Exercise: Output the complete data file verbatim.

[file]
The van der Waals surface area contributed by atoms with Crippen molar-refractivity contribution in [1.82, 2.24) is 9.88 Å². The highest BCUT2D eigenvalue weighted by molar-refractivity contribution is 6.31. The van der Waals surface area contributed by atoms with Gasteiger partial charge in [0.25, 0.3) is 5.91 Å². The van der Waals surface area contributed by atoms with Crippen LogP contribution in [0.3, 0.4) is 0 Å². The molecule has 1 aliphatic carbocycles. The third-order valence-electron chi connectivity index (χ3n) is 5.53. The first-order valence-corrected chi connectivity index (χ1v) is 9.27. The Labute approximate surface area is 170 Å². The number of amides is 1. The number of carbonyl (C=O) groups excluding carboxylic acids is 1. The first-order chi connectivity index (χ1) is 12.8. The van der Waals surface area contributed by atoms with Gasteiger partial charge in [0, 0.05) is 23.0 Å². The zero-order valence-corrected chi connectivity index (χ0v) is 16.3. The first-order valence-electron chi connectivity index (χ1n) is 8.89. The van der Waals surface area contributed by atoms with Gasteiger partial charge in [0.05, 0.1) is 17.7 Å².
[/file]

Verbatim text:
The van der Waals surface area contributed by atoms with Crippen molar-refractivity contribution in [1.82, 2.24) is 9.88 Å². The highest BCUT2D eigenvalue weighted by molar-refractivity contribution is 6.31. The van der Waals surface area contributed by atoms with Gasteiger partial charge in [0.25, 0.3) is 5.91 Å². The van der Waals surface area contributed by atoms with Crippen LogP contribution in [0.3, 0.4) is 0 Å². The molecule has 1 aliphatic carbocycles. The third-order valence-electron chi connectivity index (χ3n) is 5.53. The first-order valence-corrected chi connectivity index (χ1v) is 9.27. The Labute approximate surface area is 170 Å². The number of amides is 1. The number of carbonyl (C=O) groups excluding carboxylic acids is 1. The first-order chi connectivity index (χ1) is 12.8. The van der Waals surface area contributed by atoms with Gasteiger partial charge in [0, 0.05) is 23.0 Å². The zero-order valence-corrected chi connectivity index (χ0v) is 16.3. The first-order valence-electron chi connectivity index (χ1n) is 8.89. The van der Waals surface area contributed by atoms with Gasteiger partial charge in [0.05, 0.1) is 17.7 Å².